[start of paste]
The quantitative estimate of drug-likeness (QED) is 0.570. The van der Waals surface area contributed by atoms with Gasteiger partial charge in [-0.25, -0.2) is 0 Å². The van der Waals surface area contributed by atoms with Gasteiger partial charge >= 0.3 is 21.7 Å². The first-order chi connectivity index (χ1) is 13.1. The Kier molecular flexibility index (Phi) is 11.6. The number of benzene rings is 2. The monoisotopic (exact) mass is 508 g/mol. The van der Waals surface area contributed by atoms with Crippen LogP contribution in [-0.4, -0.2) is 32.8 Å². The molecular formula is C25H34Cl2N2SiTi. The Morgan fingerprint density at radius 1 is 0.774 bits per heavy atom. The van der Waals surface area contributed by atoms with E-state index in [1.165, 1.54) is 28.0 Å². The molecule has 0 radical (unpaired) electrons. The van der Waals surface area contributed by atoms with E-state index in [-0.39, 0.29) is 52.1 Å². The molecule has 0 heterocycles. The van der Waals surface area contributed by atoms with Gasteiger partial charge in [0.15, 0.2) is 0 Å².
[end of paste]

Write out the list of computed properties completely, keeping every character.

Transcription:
The quantitative estimate of drug-likeness (QED) is 0.570. The van der Waals surface area contributed by atoms with Gasteiger partial charge in [-0.25, -0.2) is 0 Å². The van der Waals surface area contributed by atoms with Gasteiger partial charge >= 0.3 is 21.7 Å². The first-order chi connectivity index (χ1) is 13.1. The Kier molecular flexibility index (Phi) is 11.6. The number of benzene rings is 2. The monoisotopic (exact) mass is 508 g/mol. The van der Waals surface area contributed by atoms with Crippen LogP contribution in [-0.4, -0.2) is 32.8 Å². The molecular formula is C25H34Cl2N2SiTi. The Morgan fingerprint density at radius 1 is 0.774 bits per heavy atom. The van der Waals surface area contributed by atoms with E-state index in [1.165, 1.54) is 28.0 Å². The molecule has 0 radical (unpaired) electrons. The van der Waals surface area contributed by atoms with E-state index in [-0.39, 0.29) is 52.1 Å². The molecule has 0 heterocycles. The van der Waals surface area contributed by atoms with Gasteiger partial charge in [0.15, 0.2) is 0 Å².